When Su-Chun Zhang, MD, PhD, picked up the phone to answer a call in 2001, he could barely understand the man speaking on the other line. “I could not hear his voice clearly,” says Zhang, a Waisman investigator and professor of neuroscience and neurology. It turns out that the man, who was calling from Texas, was on a ventilator which was garbling his voice.
New NIH grant to study language use as potential predictor of neurodegenerative disorder in FMR1 premutation carriers
A new study will investigate if language differences can predict the development of a neurodegenerative disorder in people that carry a premutation of the gene FMR1.
Pioneering research brings potential Parkinson’s disease treatment one step closer
Over two decades of fundamental research in Parkinson’s disease led by Su-Chun Zhang, MD, PhD, professor of neuroscience and neurology at the University of Wisconsin-Madison and Waisman investigator, has culminated in the development of a promising stem cell-based treatment for the disease.
A science trailblazer retires: Stem cell researcher James Thomson’s legacy changed the future of biology
James Thomson helped the scientific world turn its attention to the shape-shifting stem cells that give rise to all of the building blocks of complex living organisms, from skin and bone, to hearts and blood, to neurons and brains.
Individualized brain cell grafts reverse Parkinson’s symptoms in monkeys
Grafting neurons grown from monkeys’ own cells into their brains relieved the debilitating movement and depression symptoms associated with Parkinson’s disease, researchers at the University of Wisconsin–Madison reported today.
Stem cells can repair Parkinson’s-damaged circuits in mouse brains
The mature brain is infamously bad at repairing itself following damage like that caused by trauma or strokes, or from degenerative diseases like Parkinson’s. Stem cells, which are endlessly adaptable, have offered the promise of better neural repair. But the brain’s precisely tuned complexity has stymied the development of clinical treatments.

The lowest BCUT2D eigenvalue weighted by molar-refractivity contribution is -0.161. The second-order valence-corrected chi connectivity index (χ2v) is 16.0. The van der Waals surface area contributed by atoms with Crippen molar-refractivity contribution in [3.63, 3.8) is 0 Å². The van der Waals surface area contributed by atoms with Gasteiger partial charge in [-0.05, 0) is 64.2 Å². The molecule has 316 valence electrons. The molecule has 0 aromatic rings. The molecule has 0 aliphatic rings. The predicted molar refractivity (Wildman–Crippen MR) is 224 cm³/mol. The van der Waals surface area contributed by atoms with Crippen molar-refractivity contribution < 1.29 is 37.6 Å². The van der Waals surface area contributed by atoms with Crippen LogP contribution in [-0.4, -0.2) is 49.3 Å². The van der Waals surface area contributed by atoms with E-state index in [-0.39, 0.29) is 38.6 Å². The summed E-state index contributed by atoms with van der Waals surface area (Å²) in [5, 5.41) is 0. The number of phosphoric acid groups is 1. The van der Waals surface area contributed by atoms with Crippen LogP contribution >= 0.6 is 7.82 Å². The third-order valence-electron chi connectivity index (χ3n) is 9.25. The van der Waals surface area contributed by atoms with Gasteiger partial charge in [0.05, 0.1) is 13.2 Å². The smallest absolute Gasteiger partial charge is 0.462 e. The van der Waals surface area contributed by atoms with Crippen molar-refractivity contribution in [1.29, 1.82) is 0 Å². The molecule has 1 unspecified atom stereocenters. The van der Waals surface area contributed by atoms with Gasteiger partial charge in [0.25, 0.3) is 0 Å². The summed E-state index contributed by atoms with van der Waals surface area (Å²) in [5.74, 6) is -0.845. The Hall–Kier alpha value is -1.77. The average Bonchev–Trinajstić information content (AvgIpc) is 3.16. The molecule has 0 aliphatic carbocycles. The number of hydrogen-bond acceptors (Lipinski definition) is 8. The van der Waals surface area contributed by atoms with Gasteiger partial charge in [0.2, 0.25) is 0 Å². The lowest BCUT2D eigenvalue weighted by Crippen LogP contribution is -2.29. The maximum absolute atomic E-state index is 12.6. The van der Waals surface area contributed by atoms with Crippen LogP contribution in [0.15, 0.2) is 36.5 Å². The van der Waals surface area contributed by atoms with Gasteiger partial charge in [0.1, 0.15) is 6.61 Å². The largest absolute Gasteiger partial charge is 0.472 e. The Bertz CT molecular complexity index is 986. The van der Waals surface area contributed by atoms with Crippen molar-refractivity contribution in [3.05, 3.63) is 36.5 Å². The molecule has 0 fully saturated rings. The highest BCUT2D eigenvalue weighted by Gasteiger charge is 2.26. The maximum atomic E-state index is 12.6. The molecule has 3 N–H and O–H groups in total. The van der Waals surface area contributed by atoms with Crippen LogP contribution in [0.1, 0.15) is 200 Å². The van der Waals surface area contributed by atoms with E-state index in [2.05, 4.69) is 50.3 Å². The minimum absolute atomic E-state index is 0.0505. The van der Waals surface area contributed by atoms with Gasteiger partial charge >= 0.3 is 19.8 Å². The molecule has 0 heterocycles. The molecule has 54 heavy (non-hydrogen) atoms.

New initiative to study Parkinson disease
Su-Chun Zhang, MD, PhD, the Steenbock Professor in Behavioral and Neural Sciences at the University of Wisconsin-Madison and Waisman Center investigator, is part of an interdisciplinary team of researchers selected by the Aligning Science Across Parkinson’s (ASAP) initiative to receive $9 million over three years for the “Parkinson5D: Deconstructing Proximal Disease Mechanisms Across Cells, Space and Progression” or PD5D project.
UW-Madison biomanufacturer offers essential gene-transfer capacity
Adeno-associated virus (AAV) is used to insert replacement genes, and its role in genetic therapy trials is expanding quickly, says Carl Ross, managing director of Waisman Biomanufacturing. The AAV production reflects the Waisman lab’s growing importance in the biopharma business, as it’s the only facility on campus meeting FDA “good manufacturing practices” rules for large-scale manufacturing of biological therapies.
A decade after stem cell feat, research ramps up
A decade after scientists announced the development of induced pluripotent stem cells, Waisman investigators, including Su-Chun Zhang and David Gamm, continue to use these cells to research and develop potential therapies for several disorders and conditions, such as ALS, Parkinson’s disease, spinal cord injury, and macular degeneration.
Brain cells by the billions
Leaders of the University of Wisconsin–Madison lab that first transformed human stem cells into brain cells have started a company that produces and sells specialized neurons to drug researchers. BrainXell develops neurons from stem cells …